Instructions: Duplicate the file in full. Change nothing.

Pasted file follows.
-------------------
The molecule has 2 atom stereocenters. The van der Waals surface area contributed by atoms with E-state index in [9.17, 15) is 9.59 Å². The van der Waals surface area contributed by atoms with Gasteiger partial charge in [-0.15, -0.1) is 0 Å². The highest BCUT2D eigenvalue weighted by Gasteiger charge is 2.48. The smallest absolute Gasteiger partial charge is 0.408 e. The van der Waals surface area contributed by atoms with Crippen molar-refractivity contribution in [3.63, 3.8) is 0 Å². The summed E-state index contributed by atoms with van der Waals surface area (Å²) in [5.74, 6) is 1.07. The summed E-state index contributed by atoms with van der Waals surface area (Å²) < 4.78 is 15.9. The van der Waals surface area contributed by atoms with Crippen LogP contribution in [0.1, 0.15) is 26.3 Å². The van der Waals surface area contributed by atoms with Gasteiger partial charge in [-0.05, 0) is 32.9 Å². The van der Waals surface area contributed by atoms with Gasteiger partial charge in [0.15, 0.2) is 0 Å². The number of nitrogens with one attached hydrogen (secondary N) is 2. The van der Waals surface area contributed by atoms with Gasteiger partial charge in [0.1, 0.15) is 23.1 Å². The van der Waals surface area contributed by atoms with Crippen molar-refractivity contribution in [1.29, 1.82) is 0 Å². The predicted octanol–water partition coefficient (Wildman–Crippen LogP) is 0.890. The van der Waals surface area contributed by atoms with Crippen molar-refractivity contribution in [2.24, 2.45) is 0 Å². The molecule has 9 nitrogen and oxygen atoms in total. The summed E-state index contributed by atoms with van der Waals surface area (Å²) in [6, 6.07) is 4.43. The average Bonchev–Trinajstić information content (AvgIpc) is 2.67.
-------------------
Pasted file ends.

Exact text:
The molecule has 2 atom stereocenters. The van der Waals surface area contributed by atoms with E-state index in [9.17, 15) is 9.59 Å². The van der Waals surface area contributed by atoms with Gasteiger partial charge in [-0.15, -0.1) is 0 Å². The highest BCUT2D eigenvalue weighted by Gasteiger charge is 2.48. The smallest absolute Gasteiger partial charge is 0.408 e. The van der Waals surface area contributed by atoms with Crippen molar-refractivity contribution in [3.63, 3.8) is 0 Å². The summed E-state index contributed by atoms with van der Waals surface area (Å²) in [5.74, 6) is 1.07. The summed E-state index contributed by atoms with van der Waals surface area (Å²) < 4.78 is 15.9. The van der Waals surface area contributed by atoms with Crippen LogP contribution in [0.1, 0.15) is 26.3 Å². The van der Waals surface area contributed by atoms with Gasteiger partial charge in [-0.05, 0) is 32.9 Å². The van der Waals surface area contributed by atoms with Gasteiger partial charge in [0.15, 0.2) is 0 Å². The number of nitrogens with one attached hydrogen (secondary N) is 2. The van der Waals surface area contributed by atoms with Gasteiger partial charge in [0.1, 0.15) is 23.1 Å². The van der Waals surface area contributed by atoms with Crippen molar-refractivity contribution in [1.29, 1.82) is 0 Å². The predicted octanol–water partition coefficient (Wildman–Crippen LogP) is 0.890. The van der Waals surface area contributed by atoms with Crippen molar-refractivity contribution in [2.24, 2.45) is 0 Å². The molecule has 9 nitrogen and oxygen atoms in total. The summed E-state index contributed by atoms with van der Waals surface area (Å²) in [6, 6.07) is 4.43. The average Bonchev–Trinajstić information content (AvgIpc) is 2.67.